seniors’ mental and emotional well-being. Increased stressors also have consequences for physical health.
• It is estimated that seniors over the age of 65, are among the most under-treated populations for mental health issues with (BC 2004: 28 ) Seniors Mental Health Risk of Depression (Canada
and B.C.) Dementia more than one third of their mental health problems going untreated.
• Depression is following a worsening trend in B.C. as 11.6 percent of the general population was at risk in 2000/2001, up from 7 percent in 1996/1997.
• Younger age groups are slightly more at risk for depression than seniors, and women tend to have a higher risk of depression than men at all ages.
Suicide is a complex phenomenon that has many causes and underlying factors, such as a history of mental illness, addiction, and other demographic factors such as income and race. Up to 90 percent of people who have committed suicide had depression, problem substance use and/or a diagnosable disorder.
• Seniors account for approximately 12 percent of all suicides in Canada.
• Suicide rates in the general population are approximately four times higher for males than females (B.C. and Canada) and two and a half times higher for Aboriginals than non-Aboriginals (Canada).
• Females in the general population were hospitalized for attempted suicide at about one and a half times the rate of males in 1998/1999 (Canada).6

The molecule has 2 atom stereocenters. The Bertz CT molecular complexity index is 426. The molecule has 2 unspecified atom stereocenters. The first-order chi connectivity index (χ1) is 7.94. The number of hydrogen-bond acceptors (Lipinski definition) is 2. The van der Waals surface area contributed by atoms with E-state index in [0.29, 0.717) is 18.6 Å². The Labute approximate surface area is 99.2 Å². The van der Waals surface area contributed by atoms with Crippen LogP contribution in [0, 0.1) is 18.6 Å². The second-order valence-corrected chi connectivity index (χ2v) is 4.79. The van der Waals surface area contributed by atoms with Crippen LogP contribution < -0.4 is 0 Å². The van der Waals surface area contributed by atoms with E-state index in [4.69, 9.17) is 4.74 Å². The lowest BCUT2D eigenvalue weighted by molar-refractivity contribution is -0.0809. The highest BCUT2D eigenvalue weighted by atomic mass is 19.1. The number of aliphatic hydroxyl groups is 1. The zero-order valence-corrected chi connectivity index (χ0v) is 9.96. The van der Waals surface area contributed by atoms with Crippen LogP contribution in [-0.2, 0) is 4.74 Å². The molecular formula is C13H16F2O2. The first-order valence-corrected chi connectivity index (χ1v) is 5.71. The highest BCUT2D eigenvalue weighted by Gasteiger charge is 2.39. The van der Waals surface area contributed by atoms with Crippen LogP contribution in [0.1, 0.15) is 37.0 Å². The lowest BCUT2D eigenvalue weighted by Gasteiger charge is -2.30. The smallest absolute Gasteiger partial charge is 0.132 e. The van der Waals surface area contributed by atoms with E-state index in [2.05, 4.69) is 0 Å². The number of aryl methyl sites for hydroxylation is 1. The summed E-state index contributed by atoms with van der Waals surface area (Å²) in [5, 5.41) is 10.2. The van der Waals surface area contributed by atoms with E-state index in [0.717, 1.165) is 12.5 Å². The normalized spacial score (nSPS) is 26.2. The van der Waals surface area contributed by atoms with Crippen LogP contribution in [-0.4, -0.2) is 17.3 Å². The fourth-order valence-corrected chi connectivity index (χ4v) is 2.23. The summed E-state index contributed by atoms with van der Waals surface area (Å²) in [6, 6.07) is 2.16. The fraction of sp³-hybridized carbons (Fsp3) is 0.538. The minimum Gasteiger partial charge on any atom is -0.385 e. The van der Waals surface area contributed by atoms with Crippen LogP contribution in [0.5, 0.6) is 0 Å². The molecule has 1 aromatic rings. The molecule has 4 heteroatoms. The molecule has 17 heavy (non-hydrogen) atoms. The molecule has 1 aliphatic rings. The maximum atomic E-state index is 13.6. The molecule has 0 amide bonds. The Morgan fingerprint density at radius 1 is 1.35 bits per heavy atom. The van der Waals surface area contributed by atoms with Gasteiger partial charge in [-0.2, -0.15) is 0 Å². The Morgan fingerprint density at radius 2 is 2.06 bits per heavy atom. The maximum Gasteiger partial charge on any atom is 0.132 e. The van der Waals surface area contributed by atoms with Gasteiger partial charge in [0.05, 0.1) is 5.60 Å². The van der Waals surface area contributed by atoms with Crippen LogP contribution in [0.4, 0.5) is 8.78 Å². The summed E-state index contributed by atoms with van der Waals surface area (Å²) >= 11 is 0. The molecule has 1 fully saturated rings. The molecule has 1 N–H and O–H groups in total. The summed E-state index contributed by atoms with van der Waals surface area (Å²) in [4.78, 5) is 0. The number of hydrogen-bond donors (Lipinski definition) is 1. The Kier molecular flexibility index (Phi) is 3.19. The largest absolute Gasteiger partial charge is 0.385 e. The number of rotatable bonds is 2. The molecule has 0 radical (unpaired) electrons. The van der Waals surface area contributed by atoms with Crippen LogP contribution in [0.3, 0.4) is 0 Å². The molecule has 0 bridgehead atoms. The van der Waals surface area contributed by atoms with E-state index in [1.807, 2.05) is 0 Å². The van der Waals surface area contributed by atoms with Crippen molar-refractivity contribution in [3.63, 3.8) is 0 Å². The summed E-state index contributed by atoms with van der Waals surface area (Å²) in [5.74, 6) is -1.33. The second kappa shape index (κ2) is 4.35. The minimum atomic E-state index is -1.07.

• In 2002, the suicide rate for all men in B.C. was 17.8 deaths per 100,000 men. Men 65 and over have the highest suicide rate with 22 suicide deaths per 100,000.
Suicide rates as well as suicide attempts are hard to track and are under reported because of both the stigma attached to suicide and the misclassification of deaths and injuries as unintentional rather than intentional.
Suicide Rate per 100,000: BC 2002 SOURCE: Ministry of Management Services: Detailed Cause of Death by Gender and Age 2002 Suicide (BC 2004)
Many seniors receive the largest share of their income from government programs.
• Senior women are more likely than senior men to have low incomes.
• The majority of seniors have an annual personal income of less than $40,000.
• About one-third of seniors who receive Old Age Security also receive the Guaranteed Income Supplement and can be classified as having low incomes.
• Seniors spend more than half of their yearly income on basics such as shelter, food, and transportation.
The longest life expectancies are found, not in the wealthiest countries, but in those with the smallest differences in income between the wealthiest and poorest citizens and the fewest people living in relative poverty. People with few socio-economic resources have poorer health, regardless of where they stand in the social hierarchy. (BC 2004: 35)Canadian seniors receive the largest share of their income from federal government programs. [There is a maximum allowable from various combinations of these. In 2006 a single senior’s maximum allowance from all of these sources is $14,256 annually or $1188/mo. In 2006 a senior couple’s maximum allowance from all of these sources is $18, 720 annually or $1,560/mo. See “When I’m 64”]. These include Old Age Security (OAS), the Spouse’s Allowance, the Canadian/Quebec Pension Plan (C/QPP), the Guaranteed Income Supplement (GIS), and other government plans. Women rely on the OAS benefit much more than men. The GIS provides additional financial security for seniors with low incomes. Senior women are more likely to have low incomes than senior men. Senior men are more likely than senior women to have income from Registered Retirement Savings Plans (RRSPs), non-RRSP investments, and employment. Employment income makes up a very small share of seniors’ incomes.In 1998, 36 percent of senior women’s income and 21 percent of senior men’s income was from OAS.